Mental Health America Hawaii recently honored PBS Hawaii, its Hiki No program and its teacher partners for their extraordinary efforts to elevate student voices throughout the state.
Together, PBS Hawaii and MHAH honored five Hiki No students for the courage to raise their voices, chronicle personal challenges and triumphs and open an unprecedented window into student life in Hawaii during the COVID-19 pandemic. Each of these students participated in Hiki No’s “Student Reflections,” a genre of storytelling in response to the pandemic. The awards, along with a $100 prize for each awardee, were presented May 14 during MHAH’s “Raising Voices to Save Lives” celebration.
“We believe that sharing stories is an essential process for individual and collective healing,” said MHAH Executive Director Bryan Talisayan. “These five students, supported by caring teachers and mentors, had the courage to use this platform to share their intimate stories, creating an opportunity to connect, share experiences and offer uplifting messages of hope and inspiration.”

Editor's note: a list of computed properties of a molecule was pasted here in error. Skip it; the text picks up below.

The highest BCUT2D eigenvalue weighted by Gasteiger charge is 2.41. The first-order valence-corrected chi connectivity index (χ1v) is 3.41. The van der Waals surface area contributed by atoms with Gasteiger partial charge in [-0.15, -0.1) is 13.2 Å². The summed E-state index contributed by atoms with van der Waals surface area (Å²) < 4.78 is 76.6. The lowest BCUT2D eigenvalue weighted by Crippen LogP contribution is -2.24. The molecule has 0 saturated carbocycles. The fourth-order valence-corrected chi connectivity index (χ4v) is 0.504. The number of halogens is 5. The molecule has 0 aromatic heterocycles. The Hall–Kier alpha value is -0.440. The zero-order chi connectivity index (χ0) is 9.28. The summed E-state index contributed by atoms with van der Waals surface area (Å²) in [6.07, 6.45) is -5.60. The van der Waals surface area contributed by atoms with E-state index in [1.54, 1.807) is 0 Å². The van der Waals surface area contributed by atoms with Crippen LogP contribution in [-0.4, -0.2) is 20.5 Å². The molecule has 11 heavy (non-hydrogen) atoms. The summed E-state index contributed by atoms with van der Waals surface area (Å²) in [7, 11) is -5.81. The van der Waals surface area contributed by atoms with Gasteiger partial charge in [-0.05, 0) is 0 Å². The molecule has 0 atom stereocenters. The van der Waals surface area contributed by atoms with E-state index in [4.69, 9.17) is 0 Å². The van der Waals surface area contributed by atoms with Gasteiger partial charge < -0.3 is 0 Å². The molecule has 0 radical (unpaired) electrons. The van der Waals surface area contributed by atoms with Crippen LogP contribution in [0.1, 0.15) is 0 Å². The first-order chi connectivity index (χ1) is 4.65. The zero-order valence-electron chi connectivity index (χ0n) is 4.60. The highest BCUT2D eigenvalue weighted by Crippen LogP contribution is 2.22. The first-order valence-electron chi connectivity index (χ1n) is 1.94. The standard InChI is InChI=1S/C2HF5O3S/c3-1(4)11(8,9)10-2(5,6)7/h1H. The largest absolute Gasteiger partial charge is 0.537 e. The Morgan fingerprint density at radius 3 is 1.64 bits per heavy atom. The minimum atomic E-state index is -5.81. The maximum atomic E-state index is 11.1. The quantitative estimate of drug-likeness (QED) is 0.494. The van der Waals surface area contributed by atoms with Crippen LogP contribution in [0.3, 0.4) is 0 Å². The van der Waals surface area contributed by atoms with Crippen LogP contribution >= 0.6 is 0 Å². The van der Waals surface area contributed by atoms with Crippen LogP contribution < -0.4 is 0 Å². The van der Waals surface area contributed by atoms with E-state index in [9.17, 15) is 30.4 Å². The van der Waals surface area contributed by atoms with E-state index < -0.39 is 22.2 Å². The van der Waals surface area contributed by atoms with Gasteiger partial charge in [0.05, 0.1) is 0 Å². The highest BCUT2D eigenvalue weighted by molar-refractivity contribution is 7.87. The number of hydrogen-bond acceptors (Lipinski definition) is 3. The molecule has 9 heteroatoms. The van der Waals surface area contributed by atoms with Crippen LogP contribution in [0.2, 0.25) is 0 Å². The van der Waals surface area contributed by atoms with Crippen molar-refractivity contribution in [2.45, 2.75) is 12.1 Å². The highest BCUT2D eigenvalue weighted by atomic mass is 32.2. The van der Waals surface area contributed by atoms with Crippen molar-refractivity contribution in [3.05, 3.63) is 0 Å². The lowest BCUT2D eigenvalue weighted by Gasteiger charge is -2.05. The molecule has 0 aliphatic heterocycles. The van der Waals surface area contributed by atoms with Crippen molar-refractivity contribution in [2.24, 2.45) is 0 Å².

The following students were honored:
• Kai Tsugawa of Waiakea Elementary School.
• Navie Domingo of Farrington High School on Oahu.
• Ethan Morse of Farrington High School.
• Chloe Pacheco of Leilehua High School on Oahu.
• Kaci Amaral of Maui Waena Intermediate School on Maui.
“We are so proud of Hiki No and the work of our staff, teachers, mentors and students,” said Ron Mizutani, PBS Hawaii’s president and CEO. “While we always knew that the rigors of Hiki No’s digital storytelling process held great learning value, we never fully imagined that this genre of personal reflection could contribute so powerfully to the social emotional well-being of our youth.